And one of the things that I wanted to do with this book is to really start to separate feelings and facts, which was a real problem in Europe where people are having a lot of strong feelings about things, but they weren't always connected to the facts on the ground. For example, people said, you know, they're refugees and, you know, they're terrorists. And, you know, the truth was that most of the terrorists were actually born in Europe.
Now, for children - children love stories. And this at its heart is a story. It's an adventure story. It's a story about friendship. It's a story about belonging. And I think when I tell a story for children that may have these larger ideas in it, I try to keep to the idea of connecting you to the character's specific experience rather than talking in a large, pedantic way about it.
MARTIN: Yeah. I mean, I have to admit I was near the end of the book, and my 6-year-old happened to be looking over my shoulder. And all of a sudden, I'm reading out loud to him. He - you know, he doesn't know what's going on in the world. He's still just 6. But he was captivated about what was happening to those two boys.
MARTIN: And kept wanting me to go - read on. Read on, Mommy. What is happening to those boys?
MARSH: I mean, I think good children's literature works on a variety of levels. And there should be something that you as an adult bring to it just because you know the true horrors of some of this. And then a child can read it and focus on different parts of it.
MARTIN: Right. So even though he's only 6, at the end of it - and we'd only read a little bit, but I got the excuse to talk to him about a refugee. What is a refugee? Who is a refugee? And we hadn't had that conversation before.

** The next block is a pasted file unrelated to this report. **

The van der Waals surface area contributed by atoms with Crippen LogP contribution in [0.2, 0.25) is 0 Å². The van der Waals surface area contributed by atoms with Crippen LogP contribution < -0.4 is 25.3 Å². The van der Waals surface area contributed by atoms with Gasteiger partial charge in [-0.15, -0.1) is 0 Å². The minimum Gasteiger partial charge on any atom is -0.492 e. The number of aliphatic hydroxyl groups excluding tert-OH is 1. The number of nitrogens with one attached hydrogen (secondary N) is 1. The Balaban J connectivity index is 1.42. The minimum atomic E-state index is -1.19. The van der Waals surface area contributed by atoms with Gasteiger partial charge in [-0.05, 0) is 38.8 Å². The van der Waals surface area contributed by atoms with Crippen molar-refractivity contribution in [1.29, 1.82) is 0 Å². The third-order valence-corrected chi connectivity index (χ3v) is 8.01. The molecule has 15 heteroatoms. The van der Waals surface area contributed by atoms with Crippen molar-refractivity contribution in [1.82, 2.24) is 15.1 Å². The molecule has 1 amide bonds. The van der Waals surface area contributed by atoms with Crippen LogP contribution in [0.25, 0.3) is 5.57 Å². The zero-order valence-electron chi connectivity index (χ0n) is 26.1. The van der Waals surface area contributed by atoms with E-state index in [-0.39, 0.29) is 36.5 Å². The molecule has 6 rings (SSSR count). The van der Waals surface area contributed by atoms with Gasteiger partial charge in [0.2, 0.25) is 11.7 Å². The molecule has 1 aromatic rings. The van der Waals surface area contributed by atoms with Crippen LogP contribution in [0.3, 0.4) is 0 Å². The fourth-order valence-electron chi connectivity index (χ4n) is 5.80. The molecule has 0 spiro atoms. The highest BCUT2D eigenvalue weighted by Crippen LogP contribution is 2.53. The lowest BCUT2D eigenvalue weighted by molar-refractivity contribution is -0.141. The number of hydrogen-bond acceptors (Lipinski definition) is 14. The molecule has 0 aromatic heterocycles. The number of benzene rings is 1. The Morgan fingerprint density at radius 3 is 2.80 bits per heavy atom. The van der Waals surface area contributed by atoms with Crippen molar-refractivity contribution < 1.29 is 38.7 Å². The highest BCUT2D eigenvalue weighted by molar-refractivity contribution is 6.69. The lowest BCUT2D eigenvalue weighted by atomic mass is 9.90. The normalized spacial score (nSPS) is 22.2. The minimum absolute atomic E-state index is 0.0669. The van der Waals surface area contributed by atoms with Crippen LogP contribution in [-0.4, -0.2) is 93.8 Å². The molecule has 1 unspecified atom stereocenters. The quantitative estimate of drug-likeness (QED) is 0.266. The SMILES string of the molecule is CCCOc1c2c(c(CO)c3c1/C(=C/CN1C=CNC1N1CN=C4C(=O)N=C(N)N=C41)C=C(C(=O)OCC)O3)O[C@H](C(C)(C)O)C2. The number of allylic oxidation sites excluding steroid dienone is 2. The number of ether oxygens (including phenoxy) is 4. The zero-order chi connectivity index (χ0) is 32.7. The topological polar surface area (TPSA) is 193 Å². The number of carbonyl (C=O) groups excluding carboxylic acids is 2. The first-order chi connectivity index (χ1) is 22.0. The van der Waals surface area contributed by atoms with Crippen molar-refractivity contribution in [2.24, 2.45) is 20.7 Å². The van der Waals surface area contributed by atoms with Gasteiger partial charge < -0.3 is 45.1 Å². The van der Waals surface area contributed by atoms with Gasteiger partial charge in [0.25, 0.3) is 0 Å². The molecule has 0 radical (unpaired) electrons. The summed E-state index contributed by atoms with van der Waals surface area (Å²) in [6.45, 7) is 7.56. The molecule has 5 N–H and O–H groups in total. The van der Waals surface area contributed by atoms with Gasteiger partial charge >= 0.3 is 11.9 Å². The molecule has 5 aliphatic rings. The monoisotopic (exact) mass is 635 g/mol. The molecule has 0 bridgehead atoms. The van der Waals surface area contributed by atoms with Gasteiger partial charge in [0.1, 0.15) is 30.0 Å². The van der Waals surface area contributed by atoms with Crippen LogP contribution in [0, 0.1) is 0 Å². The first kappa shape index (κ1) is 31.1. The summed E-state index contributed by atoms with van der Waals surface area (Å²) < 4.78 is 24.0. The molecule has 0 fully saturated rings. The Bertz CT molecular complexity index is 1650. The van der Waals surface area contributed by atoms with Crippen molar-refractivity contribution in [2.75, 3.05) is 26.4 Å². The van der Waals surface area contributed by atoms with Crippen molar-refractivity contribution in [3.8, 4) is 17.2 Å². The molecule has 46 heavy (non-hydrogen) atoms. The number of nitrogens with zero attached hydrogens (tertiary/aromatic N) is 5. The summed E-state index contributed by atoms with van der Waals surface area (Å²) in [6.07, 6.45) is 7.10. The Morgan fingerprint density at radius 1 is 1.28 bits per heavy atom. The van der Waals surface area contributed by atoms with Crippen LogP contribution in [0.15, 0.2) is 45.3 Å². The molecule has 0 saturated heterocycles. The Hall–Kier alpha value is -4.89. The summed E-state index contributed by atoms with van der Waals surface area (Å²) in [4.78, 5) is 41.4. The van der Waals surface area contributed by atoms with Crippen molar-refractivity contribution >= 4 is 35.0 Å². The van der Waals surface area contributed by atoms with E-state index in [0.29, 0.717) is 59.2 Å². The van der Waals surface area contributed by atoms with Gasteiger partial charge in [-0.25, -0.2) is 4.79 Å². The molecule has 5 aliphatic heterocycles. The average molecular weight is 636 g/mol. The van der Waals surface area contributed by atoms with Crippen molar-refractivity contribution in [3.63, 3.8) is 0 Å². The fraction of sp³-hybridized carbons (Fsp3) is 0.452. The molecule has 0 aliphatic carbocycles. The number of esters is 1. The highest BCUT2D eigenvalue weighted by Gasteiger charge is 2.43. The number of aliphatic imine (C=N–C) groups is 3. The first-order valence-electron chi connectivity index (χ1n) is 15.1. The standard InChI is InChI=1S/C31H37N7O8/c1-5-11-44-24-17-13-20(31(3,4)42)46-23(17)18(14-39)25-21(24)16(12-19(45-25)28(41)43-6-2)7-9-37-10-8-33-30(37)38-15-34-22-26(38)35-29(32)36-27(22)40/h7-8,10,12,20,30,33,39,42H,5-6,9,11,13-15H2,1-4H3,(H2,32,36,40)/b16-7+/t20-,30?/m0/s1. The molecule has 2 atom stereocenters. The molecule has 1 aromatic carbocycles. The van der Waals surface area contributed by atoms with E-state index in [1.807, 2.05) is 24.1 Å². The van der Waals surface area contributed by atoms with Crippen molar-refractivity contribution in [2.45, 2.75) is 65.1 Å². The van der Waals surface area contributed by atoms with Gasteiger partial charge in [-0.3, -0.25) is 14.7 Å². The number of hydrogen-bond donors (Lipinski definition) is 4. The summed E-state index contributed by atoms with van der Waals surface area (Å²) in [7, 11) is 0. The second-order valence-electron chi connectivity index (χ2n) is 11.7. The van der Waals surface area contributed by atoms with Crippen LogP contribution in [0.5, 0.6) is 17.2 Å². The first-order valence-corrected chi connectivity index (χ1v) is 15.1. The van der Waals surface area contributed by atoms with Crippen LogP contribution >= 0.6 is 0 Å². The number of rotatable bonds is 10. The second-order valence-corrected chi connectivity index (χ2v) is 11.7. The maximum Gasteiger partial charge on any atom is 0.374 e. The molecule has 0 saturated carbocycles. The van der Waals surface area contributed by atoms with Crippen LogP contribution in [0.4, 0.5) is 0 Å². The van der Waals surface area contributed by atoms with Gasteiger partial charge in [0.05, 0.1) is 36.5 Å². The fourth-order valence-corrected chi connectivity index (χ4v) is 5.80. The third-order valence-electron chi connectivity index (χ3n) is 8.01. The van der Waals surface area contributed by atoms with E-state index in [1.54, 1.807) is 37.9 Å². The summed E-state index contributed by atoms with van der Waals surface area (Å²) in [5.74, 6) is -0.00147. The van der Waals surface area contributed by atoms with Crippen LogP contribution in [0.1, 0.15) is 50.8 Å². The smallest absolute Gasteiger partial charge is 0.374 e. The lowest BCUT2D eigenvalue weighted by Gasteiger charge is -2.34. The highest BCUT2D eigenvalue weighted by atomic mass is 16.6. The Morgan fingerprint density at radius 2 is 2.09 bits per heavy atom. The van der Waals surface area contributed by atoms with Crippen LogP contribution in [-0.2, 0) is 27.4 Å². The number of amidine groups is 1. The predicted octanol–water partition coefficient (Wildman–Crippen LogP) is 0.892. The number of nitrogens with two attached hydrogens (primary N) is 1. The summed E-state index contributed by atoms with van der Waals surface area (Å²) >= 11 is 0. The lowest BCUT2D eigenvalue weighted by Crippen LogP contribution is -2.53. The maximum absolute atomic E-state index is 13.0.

MARSH: That's great.
MARTIN: Do you think about those people who you saw in Maximilien park and wonder...
MARTIN: ...Who they are?
MARSH: I mean, I think of all the people. And one of the things I did - because my background is as a journalist, so I felt in order to be responsible as an author, I needed to do the reporting to get that Syrian perspective. So what I did is I went out and I interviewed a number of people - both Syrian refugees, unaccompanied minor, people who worked with refugees - and I tried to get as much kind of factual detail as possible in order to bring that character and his experience to life.
MARTIN: The book is called "Nowhere Boy." The author is Katherine Marsh. We've been talking about her book here in our studios in Washington. Thank you so much for coming in.
MARSH: Thank you for having me.